Las Vegas Sun

June 24, 2021

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Whatever Biden’s infrastructure upgrades are called, they’re needed


Evan Vucci / AP

In this March 31, 2021, file photo President Joe Biden delivers a speech on infrastructure spending at Carpenters Pittsburgh Training Center in Pittsburgh.

Republican leaders have complained that President Joe Biden’s infrastructure plan is misnamed because it includes funding for needs other than roads, bridges and such.

But until they come up with their own plans to fix crumbling schools, improve child care and senior care facilities, create more affordable housing and address other needs covered by Biden’s proposed legislation, their criticism is meaningless. Parsing the definition of infrastructure isn’t going to solve problems and improve the lives of Americans, which Biden’s $2.3 trillion plan will do.

To its discredit, the GOP is only interested in rebuilding America’s infrastructure in the most limited sense, with a $568 billion counterproposal mostly covering roads and bridges, public transit systems, railroads and ports. There’s some funding for broadband and drinking water as well, but the package doesn’t go beyond that.

Biden’s plan, on the other hand, covers all of those bases while also investing in development of renewable energy, modernization of schools, construction of child care facilities, upgrades of veterans’ hospitals and federal buildings, construction of housing for low- and middle-income families, and more.

Where’s the GOP plan to address those needs? Don’t look for Republicans to offer one. Disgracefully, Senate Minority Leader Mitch McConnell is signaling that the GOP won’t budge from its counterproposal, which, in his words, “deals with what all of us agree is infrastructure.”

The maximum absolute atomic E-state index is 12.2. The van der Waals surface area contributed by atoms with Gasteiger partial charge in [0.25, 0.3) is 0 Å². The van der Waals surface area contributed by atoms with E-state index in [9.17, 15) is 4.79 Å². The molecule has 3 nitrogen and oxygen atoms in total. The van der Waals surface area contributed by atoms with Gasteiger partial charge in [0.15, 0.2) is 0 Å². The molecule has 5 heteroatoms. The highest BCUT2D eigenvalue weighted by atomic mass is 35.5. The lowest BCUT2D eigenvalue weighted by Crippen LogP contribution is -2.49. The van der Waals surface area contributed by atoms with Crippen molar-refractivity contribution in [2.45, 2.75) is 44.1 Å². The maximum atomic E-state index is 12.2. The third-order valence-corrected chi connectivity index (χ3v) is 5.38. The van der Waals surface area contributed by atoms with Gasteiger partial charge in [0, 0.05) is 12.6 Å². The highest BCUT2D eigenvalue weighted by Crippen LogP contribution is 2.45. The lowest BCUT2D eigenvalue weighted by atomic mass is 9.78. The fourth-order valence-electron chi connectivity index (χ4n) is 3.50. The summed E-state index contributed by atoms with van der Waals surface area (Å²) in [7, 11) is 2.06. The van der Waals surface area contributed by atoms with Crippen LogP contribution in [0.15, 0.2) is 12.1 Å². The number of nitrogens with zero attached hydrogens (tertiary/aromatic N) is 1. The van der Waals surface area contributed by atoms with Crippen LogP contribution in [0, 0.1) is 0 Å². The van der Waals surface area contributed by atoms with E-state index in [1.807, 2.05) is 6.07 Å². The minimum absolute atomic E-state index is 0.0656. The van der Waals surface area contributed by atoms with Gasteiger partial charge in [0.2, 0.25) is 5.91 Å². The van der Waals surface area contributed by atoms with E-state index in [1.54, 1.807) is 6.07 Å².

Wrong, Senator. Americans certainly don’t have a problem with Biden’s idea of infrastructure, as poll after poll shows support for it.

Don’t look for McConnell and other obstructionist congressional Republicans to offer any meaningful ideas for addressing the other needs covered by Biden’s plan, though. This is a party that sailed right past its chance to address infrastructure when it held majorities during the Trump administration, then didn’t even bother to craft a platform during its last convention. That speaks volumes about how little the GOP leadership cares about the business of governance and the need for meaningful policies on issues that directly affect Americans’ lives — sagging infrastructure, holes in the social safety net, the existential threat of global warming, etc.

There should be nothing partisan about taking on these challenges. We’ll note that three years ago, the Sun sounded an alarm that Democrats who were vying in the 2018 midterms were running almost exclusively on an anti-Donald Trump message instead of offering concrete solutions to the problems that American families were discussing at their kitchen tables.

“The bottom line is that Democrats need to offer solutions, not just bash Trump,” we said at the time. “They need to show voters what they’re for, not just what they’re against. And they need to get people excited about their mission, not just rail against the president.”

Biden understood this idea. He set himself apart in the Democratic primary and won the general election with the most votes in history based largely on a policy package that was the most comprehensive, pragmatic and innovative of any candidate in the field.

Today, Republicans would be smart to follow suit, as opposed to sniffing about the definition of infrastructure. If they don’t like Biden’s approach, they should bring forward their set of solutions. Otherwise, they should break ranks from McConnell and the extremist leadership, and get on board with a plan that Americans overwhelmingly support.